“It is obvious what kind of life develops out of trying to get your own way all of the time: repetitive, loveless, cheap sex; a stinking accumulation of mental and emotional garbage; frenzied and joyless grabs for happiness; trinket gods; magic show religion (can anyone say TV evangelism and prosperity gospel… my thoughts added); paranoid loneliness; cutthroat competition; all-consuming, yet never satisfied wants; a brutal temper; an impotence to love or be loved; divided homes and divided lives; small-minded and lopsided pursuits; the vicious habit of depersonalizing everyone into a rival; uncontrolled and uncontrollable addictions; ugly parodies of community. I could go on”. (Galatians 5.16-20 The Message)

“Enough” on the other hand, drives people to be self-less and kind towards everyone. “Enough” says just that – enough – “there’s enough to go around so why don’t I enjoy what’s here and pass some of it along to someone else who really needs it?” Again, the Apostle Paul says it much more eloquently than I:

“But what happens when we live God’s way? He brings gifts into our lives, much the same way fruit appears in an orchard – things like affection for others, exuberance about life, serenity. We develop a willingness to stick with things, a sense of compassion in the heart, and a basic conviction that holiness permeates (all) things and (all) people (even those we don’t like or don’t like us… my thoughts again added…). We find ourselves involved in loyal commitments, not needing to force our way in life, able to marshal and direct our energies wisely.”  Galatians 6.22-23 (The Message)

“Enough” is the lens through which we see the world as it was meant to be. “Enough” is God’s gift to His kids.

Sometimes I forget to put on my new glasses, or the lenses get fogged up with “stuff” (a nice word for fear and worry) and I begin to see a hostile world of scarcity out there. Sometimes I forget for a long while. I make myself miserable until I remember my new lenses and my vision becomes clearer.

For example – when I came to work at Opal’s Farm and Unity Unlimited, Inc. I quit taking new clients in my writing business. The farm would take all my time to make it successful. I had a contract salary with Unity, but I also knew that there was little to no funds for the farm. As Ms. Opal often reminds me – “we’ve done so much for so long with so little that we can do anything with nothing”. Donations and consequently, my salary were small and intermittent for the first year.

My wife and I are fortunate enough to have retirement income. It covers our living expenses – sometimes – but we count on my work to provide for the shortfalls with our bills. We burned through what little savings we had those first few months. By October that first year I finally had nothing to pay the mortgage with. I was in a deep depression. I was sure I’d made the wrong decision and announced to my wife one evening that I had really screwed up, that I should give up a go get a job that paid even if it paid a little. Her response threw me a little…

“Greg, we prayed about this, and I know this is where God wants you to be.”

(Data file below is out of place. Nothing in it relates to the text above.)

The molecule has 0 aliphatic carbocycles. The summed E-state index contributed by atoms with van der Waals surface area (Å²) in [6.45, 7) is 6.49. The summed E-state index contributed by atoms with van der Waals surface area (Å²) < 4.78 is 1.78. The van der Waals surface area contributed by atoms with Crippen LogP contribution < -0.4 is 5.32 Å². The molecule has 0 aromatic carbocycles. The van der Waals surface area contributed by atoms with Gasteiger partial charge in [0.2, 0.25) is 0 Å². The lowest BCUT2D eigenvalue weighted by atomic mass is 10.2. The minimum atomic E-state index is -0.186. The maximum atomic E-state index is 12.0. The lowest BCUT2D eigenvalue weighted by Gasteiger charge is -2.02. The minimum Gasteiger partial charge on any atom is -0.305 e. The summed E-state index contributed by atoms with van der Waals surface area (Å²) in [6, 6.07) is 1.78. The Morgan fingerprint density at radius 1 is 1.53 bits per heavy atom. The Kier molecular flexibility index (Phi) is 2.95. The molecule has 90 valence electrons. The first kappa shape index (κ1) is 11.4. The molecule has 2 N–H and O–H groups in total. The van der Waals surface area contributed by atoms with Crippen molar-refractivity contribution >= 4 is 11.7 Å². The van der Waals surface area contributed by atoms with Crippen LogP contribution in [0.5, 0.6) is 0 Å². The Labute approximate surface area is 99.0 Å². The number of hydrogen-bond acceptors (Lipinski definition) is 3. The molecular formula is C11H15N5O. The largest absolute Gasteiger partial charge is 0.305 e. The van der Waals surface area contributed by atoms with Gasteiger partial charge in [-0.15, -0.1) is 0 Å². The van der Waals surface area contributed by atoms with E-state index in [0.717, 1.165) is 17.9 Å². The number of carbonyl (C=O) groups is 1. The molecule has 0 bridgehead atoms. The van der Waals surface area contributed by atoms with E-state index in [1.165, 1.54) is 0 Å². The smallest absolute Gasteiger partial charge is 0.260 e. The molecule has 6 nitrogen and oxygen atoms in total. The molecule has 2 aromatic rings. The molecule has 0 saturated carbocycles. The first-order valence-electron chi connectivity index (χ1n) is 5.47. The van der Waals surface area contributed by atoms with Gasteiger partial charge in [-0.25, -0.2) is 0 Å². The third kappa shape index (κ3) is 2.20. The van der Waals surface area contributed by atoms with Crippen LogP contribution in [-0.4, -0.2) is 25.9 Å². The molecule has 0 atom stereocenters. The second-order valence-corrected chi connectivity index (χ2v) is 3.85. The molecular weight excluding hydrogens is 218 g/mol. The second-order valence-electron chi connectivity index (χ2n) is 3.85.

“I know, but (another case of being a know-it-all and a “but” head as my friend Jim would say) is we don’t pay the house payment tomorrow they’re going to start foreclosure’. Where will we go then?”

She was silent for a moment. “You’re right, but we’ll go somewhere. Why don’t you give it one more month and we’ll decide then.”

“Okay, but we’ve got to do something, and I don’t see anything we can do (echoes of the disciple Phillip?)”.

I didn’t sleep well that night – there was too much on my mind – but I got up, dressed, and off to the farm. The phone rang as I drove (Relax folks, I have a hands free phone system). It was our Executive Director, Dione. “Guess what? We just received a grant from one of our donors. Come by my office today and pick up a check.” When I got there, I was in shock. The check was just enough to pay all our bills through the end of the year.

I got home, shared the joyous news with Margaret, and went back outside to have a little chat with God. I had to confess my thickheadedness and distrust. After all, how many times in life have I been on the receiving line of blessings I most certainly don’t deserve (It’s that thing called grace). In hindsight I know that God has had my back 100% of the time. I told God, “I get it. I won’t worry about how we’re going to make it anymore.”

I haven’t worried about the bank balance since that October night three years ago. Somehow there’s always enough – the bills get paid, seed gets planted, and crops grow (rinse and repeat). We don’t have all the things I used to think we wanted, but we live simply, have everything we need, our home is peaceful, and life’s storms just don’t seem that bad anymore (Yes, Virginia, it still gets stormy…).

How do you see the world – through scarcity (there’s never enough) or through God’s “enough”? When we have enough,” we always have “enough” to share. If you have “enough” already, please be sure to pass it on. If you don’t, give me a call. I bet we can do a better job on those lenses if we work together…

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We ourselves feel that what we are doing is just a drop in the ocean. But the ocean would be less because of that missing drop.

– Mother Teresa

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Paradise Found…

It’s been a busy week at Opal’s Farm and getting busier! The North Texas temperatures have finally started to drop. Many of our Fall crops had to wait for the nights to cool down for proper germination and some that were already in succumbed to the ninety-plus days that hung on until this week. Now we’re in speed planting mode!